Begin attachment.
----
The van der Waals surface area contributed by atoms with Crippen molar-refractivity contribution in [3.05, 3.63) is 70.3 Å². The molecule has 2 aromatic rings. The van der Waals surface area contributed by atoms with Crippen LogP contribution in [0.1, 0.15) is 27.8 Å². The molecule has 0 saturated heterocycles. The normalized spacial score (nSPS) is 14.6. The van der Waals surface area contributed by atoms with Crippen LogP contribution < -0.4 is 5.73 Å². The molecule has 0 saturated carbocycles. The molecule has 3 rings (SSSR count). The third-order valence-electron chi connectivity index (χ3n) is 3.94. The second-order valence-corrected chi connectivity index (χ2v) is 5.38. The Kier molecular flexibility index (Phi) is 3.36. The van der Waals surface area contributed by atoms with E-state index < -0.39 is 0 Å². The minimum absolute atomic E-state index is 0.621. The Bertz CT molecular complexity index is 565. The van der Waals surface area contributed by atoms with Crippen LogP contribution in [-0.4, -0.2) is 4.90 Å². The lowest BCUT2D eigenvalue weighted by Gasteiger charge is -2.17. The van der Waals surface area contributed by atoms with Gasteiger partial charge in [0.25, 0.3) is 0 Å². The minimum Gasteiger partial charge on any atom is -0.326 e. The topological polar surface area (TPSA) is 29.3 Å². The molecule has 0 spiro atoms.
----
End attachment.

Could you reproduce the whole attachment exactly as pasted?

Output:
The van der Waals surface area contributed by atoms with Crippen molar-refractivity contribution in [3.05, 3.63) is 70.3 Å². The molecule has 2 aromatic rings. The van der Waals surface area contributed by atoms with Crippen LogP contribution in [0.1, 0.15) is 27.8 Å². The molecule has 0 saturated heterocycles. The normalized spacial score (nSPS) is 14.6. The van der Waals surface area contributed by atoms with Crippen LogP contribution < -0.4 is 5.73 Å². The molecule has 0 saturated carbocycles. The molecule has 3 rings (SSSR count). The third-order valence-electron chi connectivity index (χ3n) is 3.94. The second-order valence-corrected chi connectivity index (χ2v) is 5.38. The Kier molecular flexibility index (Phi) is 3.36. The van der Waals surface area contributed by atoms with E-state index < -0.39 is 0 Å². The minimum absolute atomic E-state index is 0.621. The Bertz CT molecular complexity index is 565. The van der Waals surface area contributed by atoms with Crippen LogP contribution in [-0.4, -0.2) is 4.90 Å². The lowest BCUT2D eigenvalue weighted by Gasteiger charge is -2.17. The van der Waals surface area contributed by atoms with Gasteiger partial charge in [0.25, 0.3) is 0 Å². The minimum Gasteiger partial charge on any atom is -0.326 e. The topological polar surface area (TPSA) is 29.3 Å². The molecule has 0 spiro atoms.